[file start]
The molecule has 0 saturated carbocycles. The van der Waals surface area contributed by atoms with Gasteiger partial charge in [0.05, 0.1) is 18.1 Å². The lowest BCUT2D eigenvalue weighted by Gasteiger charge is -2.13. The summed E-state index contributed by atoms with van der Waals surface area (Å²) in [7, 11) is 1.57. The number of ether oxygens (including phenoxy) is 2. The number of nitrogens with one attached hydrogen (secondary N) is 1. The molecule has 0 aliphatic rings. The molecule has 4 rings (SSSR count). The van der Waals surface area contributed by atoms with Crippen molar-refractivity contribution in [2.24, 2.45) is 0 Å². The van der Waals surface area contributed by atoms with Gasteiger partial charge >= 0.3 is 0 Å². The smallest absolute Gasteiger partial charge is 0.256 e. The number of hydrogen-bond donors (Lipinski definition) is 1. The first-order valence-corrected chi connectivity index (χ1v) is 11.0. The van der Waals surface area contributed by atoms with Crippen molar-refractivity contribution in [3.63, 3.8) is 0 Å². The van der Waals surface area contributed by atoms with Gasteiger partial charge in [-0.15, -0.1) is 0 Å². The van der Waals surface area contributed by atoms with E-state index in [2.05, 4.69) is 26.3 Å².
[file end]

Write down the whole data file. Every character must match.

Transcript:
The molecule has 0 saturated carbocycles. The van der Waals surface area contributed by atoms with Gasteiger partial charge in [0.05, 0.1) is 18.1 Å². The lowest BCUT2D eigenvalue weighted by Gasteiger charge is -2.13. The summed E-state index contributed by atoms with van der Waals surface area (Å²) in [7, 11) is 1.57. The number of ether oxygens (including phenoxy) is 2. The number of nitrogens with one attached hydrogen (secondary N) is 1. The molecule has 0 aliphatic rings. The molecule has 4 rings (SSSR count). The van der Waals surface area contributed by atoms with Crippen molar-refractivity contribution in [2.24, 2.45) is 0 Å². The van der Waals surface area contributed by atoms with Gasteiger partial charge >= 0.3 is 0 Å². The smallest absolute Gasteiger partial charge is 0.256 e. The number of hydrogen-bond donors (Lipinski definition) is 1. The first-order valence-corrected chi connectivity index (χ1v) is 11.0. The van der Waals surface area contributed by atoms with Crippen molar-refractivity contribution in [3.63, 3.8) is 0 Å². The van der Waals surface area contributed by atoms with Gasteiger partial charge in [-0.15, -0.1) is 0 Å². The van der Waals surface area contributed by atoms with E-state index in [2.05, 4.69) is 26.3 Å².